Of late, the industry is witnessing kids properties evolve in non-traditional way perfect example is Calm Island’s educational brand Badanamu.
The Korean company’s CEO, David Roberts, developed the IP in 2011; but instead of creating a TV series or a toy first, he introduced it at pre-school education centers as enrichment instruction programs in English and Chinese language, science and math for five- to eight-year-olds.
Considering the pre-school education market in Asia is worth roughly US$150 billion (according to Roberts) while the total licensing and toy market sits at US$5 billion, it’s not surprising Calm Island zeroed in on the educational market first. “Ninety-eight per cent of our competitors are basically trying to get revenue through the licensing markets in Asia, which are quite small,” notes Roberts. “But if you venture into the wider education market and its more formalized approach, there are greater opportunities.”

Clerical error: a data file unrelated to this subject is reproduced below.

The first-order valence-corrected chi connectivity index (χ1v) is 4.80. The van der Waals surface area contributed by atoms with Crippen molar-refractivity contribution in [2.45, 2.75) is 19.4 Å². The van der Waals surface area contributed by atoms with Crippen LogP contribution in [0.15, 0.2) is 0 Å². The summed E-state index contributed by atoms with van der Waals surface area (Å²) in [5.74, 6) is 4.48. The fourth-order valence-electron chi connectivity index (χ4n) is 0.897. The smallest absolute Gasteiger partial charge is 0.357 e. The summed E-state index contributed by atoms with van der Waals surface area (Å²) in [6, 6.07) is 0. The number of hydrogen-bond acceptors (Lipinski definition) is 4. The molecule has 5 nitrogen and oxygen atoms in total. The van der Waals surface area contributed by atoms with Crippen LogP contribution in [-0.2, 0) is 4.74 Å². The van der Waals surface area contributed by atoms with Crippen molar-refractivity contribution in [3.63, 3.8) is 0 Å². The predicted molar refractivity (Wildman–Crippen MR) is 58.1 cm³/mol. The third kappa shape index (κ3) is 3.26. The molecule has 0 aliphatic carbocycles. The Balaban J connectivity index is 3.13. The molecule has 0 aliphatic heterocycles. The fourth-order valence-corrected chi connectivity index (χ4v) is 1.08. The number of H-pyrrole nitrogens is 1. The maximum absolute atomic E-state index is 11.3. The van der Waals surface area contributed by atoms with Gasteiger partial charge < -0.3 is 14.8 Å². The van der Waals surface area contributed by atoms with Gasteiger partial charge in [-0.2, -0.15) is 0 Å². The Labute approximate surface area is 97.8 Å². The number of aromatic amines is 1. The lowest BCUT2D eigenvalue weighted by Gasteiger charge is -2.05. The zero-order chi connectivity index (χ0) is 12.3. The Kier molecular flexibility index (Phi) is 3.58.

For its early learning center business, Calm Island currently operates and franchises 60-plus locations in eight countries. I also has plans to open 200 more by the end of 2018. Moreover, since its supporting Badanamu videos first debuted online, the company has gone on to produce 200 of them, and they’ve generated in excess of three billion views on digital platforms like YouTube. (Calm Island has so far invested more than US$10 million in developing Badanamu’s short-form VOD content.)
Aging up from pre-school to a five-plus target, the series follows the heroic tales of protagonist Bada. It also features underlying STEAM and social lessons, and has already been pre-sold to France’s Lagardère Active.. A global CP program for Badanamu Cadets is in the works, too, targeting educational products, interactive, publishing, apparel, toys and gifts.
Calm Island is also lining up Bada’s Learning Adventure–a full pre-K online learning hub and app featuring Badanamu characters, an adaptive learning system, voice recognition and AR. It’s set to launch October 10.
The kid-safe platform will be subscription-based and offered in English, Korean, Chinese, French, Spanish and Italian. “It will be a direct competitor to ABC Mouse, and we’re investing more in this than the TV series at the moment,” says Roberts.”